Deconstructing the White Vote

In this post, I am going to try and show that the White vote is more heterogeneous than often thought, or, at least, a lot more heterogeneous than I used to think it was. If you look at Whites as a whole, we look to be pretty consistent republicans:


In a previous post, I documented that immigrant White Americans are, on net, Democrats. I showed this first by analyzing party ID:


I then looked at the voting patterns of 2nd generation White Americans:


Finally, I looked at the party ID of 3rd generation White Americans, sorted by the number of grandparents they had who were born outside of America:


More recently, I ran some similar analyses of White Americans by ethnicity. I’ll be relying on data from the General Social Survey, and utilizing a question that asked participants ““From what countries or part of the world did your ancestors come?” Here is the main result of the analysis:


Thus, only British, German, and Scandinavian Whites were found to identify as Republicans.

To ensure that this isn’t somehow an artifact of people being mistaken about their ancestry, I calculated these same ratios for people who were either 2nd or 3rd generation immigrants to the US. People who have at least one parent or grandparent who were immigrants should have a much more accurate knowledge of where their family is from. The Spearman rank order correlations between the ratios produced by the total sample and 2nd and 3rd generation immigrants were .79 (p<.001) and .89 (p<.001), suggesting that whatever misremembering does occur in the total sample does not bias it in a way that messes with the pattern of political ideology by European ethnicity.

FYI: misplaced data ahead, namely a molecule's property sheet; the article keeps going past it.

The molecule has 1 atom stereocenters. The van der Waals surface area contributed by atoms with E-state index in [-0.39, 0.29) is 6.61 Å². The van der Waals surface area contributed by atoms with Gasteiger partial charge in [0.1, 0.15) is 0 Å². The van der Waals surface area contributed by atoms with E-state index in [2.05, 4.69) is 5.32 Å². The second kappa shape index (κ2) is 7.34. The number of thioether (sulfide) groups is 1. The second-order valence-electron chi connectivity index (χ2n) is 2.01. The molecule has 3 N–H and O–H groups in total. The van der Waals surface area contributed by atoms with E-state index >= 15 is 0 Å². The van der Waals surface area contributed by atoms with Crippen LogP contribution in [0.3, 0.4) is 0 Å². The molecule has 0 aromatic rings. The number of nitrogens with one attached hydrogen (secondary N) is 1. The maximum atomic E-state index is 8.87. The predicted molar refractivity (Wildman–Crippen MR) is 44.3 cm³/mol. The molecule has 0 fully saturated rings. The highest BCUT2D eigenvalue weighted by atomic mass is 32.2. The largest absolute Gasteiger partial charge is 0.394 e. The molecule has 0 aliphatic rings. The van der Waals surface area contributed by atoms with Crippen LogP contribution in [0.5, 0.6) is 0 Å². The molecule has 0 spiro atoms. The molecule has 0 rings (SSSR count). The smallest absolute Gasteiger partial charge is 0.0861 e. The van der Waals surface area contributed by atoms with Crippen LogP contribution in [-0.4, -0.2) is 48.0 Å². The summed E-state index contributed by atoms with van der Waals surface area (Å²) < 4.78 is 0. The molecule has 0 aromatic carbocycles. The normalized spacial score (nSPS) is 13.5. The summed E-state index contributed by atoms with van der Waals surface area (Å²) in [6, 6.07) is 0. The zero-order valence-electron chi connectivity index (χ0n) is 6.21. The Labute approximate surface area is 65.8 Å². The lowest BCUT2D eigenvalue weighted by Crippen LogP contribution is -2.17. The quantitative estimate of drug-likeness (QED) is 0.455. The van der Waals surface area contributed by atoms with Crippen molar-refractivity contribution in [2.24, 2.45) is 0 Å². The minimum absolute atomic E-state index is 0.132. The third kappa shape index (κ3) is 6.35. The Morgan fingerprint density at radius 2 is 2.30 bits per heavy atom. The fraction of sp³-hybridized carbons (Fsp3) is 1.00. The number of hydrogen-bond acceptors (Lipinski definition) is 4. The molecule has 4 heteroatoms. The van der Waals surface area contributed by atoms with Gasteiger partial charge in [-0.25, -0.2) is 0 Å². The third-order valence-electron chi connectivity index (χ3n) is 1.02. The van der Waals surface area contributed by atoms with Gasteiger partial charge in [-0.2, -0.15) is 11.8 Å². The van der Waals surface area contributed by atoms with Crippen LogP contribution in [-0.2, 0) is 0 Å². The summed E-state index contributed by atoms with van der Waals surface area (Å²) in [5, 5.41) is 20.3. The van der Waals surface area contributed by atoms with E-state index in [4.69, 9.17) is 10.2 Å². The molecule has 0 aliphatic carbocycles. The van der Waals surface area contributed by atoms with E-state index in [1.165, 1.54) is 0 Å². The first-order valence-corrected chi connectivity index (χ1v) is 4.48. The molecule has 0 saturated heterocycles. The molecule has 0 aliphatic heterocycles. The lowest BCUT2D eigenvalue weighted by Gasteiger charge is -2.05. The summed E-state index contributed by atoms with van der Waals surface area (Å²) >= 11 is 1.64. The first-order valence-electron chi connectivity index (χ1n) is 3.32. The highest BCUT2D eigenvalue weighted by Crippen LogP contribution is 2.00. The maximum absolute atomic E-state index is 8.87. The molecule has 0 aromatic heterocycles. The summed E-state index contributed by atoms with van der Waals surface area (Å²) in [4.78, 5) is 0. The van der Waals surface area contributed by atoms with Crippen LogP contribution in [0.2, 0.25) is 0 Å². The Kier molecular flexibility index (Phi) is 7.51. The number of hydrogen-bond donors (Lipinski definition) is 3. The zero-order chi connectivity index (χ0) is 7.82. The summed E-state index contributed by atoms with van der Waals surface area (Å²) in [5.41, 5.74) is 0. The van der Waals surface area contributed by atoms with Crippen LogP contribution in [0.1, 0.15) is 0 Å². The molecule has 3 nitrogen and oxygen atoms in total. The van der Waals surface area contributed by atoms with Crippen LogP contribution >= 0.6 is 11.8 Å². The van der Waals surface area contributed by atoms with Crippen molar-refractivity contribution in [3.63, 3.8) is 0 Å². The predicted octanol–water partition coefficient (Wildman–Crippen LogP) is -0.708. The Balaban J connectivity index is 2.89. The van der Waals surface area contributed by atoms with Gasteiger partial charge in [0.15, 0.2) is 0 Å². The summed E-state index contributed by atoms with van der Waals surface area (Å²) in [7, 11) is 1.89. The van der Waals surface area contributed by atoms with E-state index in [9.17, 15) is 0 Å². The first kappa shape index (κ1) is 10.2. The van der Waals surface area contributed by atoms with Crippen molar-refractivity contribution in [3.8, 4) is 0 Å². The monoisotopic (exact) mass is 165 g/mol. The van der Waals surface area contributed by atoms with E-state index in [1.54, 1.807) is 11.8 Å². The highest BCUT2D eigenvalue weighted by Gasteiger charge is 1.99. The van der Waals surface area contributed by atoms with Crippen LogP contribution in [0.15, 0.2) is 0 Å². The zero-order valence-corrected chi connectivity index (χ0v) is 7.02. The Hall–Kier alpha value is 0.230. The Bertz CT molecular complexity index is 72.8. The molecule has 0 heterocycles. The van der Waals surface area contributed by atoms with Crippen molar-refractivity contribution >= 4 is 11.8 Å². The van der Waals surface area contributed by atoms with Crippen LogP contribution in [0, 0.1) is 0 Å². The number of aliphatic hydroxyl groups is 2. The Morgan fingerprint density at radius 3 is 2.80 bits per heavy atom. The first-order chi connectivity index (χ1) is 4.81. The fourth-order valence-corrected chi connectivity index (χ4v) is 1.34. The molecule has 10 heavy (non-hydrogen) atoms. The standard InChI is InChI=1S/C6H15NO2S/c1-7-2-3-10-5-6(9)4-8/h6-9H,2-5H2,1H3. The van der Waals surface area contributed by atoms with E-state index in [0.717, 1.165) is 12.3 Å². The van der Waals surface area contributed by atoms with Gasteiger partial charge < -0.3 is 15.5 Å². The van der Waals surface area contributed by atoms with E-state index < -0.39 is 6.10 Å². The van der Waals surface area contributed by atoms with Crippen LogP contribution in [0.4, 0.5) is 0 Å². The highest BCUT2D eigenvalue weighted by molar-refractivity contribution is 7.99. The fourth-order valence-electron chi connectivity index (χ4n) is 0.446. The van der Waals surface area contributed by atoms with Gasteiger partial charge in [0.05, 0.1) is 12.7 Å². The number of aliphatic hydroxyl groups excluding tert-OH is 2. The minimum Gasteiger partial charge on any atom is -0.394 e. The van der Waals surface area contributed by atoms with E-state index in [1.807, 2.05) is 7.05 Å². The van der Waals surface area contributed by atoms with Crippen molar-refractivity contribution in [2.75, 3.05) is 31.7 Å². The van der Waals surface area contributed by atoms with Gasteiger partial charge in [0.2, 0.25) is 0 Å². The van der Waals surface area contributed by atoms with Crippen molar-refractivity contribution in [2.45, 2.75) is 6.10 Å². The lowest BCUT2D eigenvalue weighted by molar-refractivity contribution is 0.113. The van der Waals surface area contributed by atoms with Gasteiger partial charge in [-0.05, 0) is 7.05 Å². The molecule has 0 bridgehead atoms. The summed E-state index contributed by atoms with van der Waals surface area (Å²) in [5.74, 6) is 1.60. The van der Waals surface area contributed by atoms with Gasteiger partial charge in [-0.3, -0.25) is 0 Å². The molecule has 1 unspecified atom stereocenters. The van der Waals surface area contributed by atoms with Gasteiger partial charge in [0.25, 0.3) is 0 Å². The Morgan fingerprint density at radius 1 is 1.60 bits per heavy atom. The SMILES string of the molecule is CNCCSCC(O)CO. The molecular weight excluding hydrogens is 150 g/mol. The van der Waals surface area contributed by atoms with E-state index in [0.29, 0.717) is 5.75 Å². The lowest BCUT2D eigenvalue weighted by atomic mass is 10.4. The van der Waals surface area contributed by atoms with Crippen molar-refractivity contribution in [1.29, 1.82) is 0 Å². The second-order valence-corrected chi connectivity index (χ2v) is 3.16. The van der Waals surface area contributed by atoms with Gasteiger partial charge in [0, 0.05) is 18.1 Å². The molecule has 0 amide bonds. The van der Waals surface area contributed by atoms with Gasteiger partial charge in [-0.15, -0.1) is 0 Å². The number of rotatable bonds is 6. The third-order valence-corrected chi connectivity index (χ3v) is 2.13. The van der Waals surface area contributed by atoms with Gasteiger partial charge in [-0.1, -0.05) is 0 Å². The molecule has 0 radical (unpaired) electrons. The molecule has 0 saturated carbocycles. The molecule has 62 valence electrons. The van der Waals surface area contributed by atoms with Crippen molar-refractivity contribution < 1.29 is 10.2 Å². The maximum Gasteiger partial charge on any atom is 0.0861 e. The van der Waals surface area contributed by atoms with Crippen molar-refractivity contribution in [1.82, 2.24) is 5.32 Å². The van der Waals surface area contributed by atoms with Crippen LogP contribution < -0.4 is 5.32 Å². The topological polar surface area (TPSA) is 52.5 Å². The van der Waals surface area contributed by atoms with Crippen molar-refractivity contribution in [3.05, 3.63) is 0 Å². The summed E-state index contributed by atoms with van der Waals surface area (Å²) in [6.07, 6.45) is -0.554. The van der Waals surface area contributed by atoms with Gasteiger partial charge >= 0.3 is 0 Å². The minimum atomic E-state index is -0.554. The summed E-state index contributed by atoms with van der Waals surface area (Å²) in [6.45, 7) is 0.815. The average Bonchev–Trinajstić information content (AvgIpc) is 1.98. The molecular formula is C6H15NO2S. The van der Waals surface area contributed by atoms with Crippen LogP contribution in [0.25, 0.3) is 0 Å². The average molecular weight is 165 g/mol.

I also tried looking at why European ethnicities differed in party ID. The only trend of value I found was that people from more protestant nations were more Republican. This trend explained about a third of the variation across ethnicities in party ID:


I went on to analyze voting trends for the 12 US presidential elections that occurred between 1968 and 2012. Due to limitations of sample size, I only looked at people from England, Scottland, France, Ireland, Italy, Poland, and Scandinavia (Denmark, Noway, and Sweden, combined).


If you want, you can see each ethnic groups voting pattern by election below: